Update 14 January 2020: Open letter from the Australian Historical Association.
Update 14 January 2020: The Conversation: Joelle Gergis and Geoff Cary and other articles linked.
On the inner pages of the mainstream media, and in more boutique journals, there is some thoughtful commentary emerging on Australia’s current bushfire crisis – a crisis which merits the often misused adjective ‘unprecedented’. In this context, the word means ‘never known before’, and that about sums it up.
In John Menadue’s blog, Pearls and Irritations, Irish jurist, Nicholas Kearns, says this: ‘We seem incapable of getting our heads around the idea that nothing short of radical worldwide action to reverse processes that cause global warming can save our planet’. Chas Savage, CEO of Ethos CRS, a training organisation, stresses that ‘meaningful action requires joint action through time. And in this dynamic sense, it requires a focus on outcomes – the goal of limiting warming to two degrees Celsius …’.
Also in Pearls and Irritations, former New South Wales Environment Minister, Bob Debus, remembers earlier fire crises of this century.
The Prime Minister may think about how John Howard and Tim Fischer dealt with their right flank after the Port Arthur shootings, or he may not. High as the stakes were then they are now about the survival of our way of life itself. Or the Prime Minister may try to fake it.
Either way, it is hard to see that the nation will tolerate the vicious perversity of climate change denial for a great deal longer. The power of the climate change deniers threatens to drain slowly away.
As fires engulf us in this terrifying summer, some politicians and commentators continue to duck and weave around the link between extreme weather events and climate change. One of the arguments they deploy to dismiss the effects of global warming is that we’ve always had bushfires in Australia. It’s true, we have. Bushfire is integral to our ecology, culture and identity; it is scripted into the deep biological and human history of the fire continent. But bushfire is various and it, too, has a history — and a frightening future. The long, gruelling fire season of 2019–20 has declared something new in modern Australian experience, something we can indeed call unprecedented, and a product of climate change.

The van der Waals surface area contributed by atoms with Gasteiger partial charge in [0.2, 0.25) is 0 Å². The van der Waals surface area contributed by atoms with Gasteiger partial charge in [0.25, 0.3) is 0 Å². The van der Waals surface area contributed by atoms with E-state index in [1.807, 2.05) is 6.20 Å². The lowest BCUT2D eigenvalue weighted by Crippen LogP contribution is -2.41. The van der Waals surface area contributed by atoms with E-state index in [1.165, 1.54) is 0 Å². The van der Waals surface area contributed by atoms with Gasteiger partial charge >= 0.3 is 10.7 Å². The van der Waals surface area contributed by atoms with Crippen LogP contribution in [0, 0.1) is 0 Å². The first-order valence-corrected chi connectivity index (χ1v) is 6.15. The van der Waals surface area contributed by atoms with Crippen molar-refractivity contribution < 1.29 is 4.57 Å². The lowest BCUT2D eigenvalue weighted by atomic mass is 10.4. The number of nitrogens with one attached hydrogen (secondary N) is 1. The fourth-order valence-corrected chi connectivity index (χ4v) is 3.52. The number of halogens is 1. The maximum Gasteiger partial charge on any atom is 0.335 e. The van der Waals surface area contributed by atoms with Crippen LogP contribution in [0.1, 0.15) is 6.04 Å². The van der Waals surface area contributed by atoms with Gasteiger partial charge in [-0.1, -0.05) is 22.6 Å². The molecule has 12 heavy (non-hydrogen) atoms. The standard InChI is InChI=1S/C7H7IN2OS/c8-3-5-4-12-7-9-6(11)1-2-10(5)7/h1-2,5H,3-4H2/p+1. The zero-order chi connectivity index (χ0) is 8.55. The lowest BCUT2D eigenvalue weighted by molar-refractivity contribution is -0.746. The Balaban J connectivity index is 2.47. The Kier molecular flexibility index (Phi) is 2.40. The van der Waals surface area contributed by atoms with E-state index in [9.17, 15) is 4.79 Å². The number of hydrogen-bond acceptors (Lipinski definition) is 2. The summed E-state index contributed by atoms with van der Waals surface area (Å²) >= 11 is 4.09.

Griffiths mentions ‘the years of the great Victorian firestorms [that] are burnt into the memories of bush dwellers: 1851, 1898, 1919, 1926, 1932, 1939, 1962, 1983 and 2009’. (The parents of the present author lost a much-loved holiday house in 1983.) But he provides brief and convincing evidence that this time is different.
In the 2008 Garnaut Climate Change Review, which examined the scientific evidence around the impacts of climate change on Australia and its economy, he predicted that without adequate action, the nation would face a more frequent and intense fire season by 2020 (emphasis added).
There have been many books on bushfires, of course. Professor Peter Stanley, former President of the Honest History coalition, wrote Black Saturday at Steels Creek on the 2009 fires (the post has links to other material on bushfires – and use our Search engine) and reviewed Peg Fraser’s book on the same subject. That book, says Stanley, is an ‘impressively empathetic human encounter with people who experienced one of the most terrible human ordeals short of war, and who suffered the effects of that brief but profound horror ever after’. Which reminds us that bushfires are about not only great issues of policy and environment, but about people – and animals – as well.
There have been calls this time around for a Royal Commission into the fires. There was one of those after the 1939 event, too.
9 January 2020 update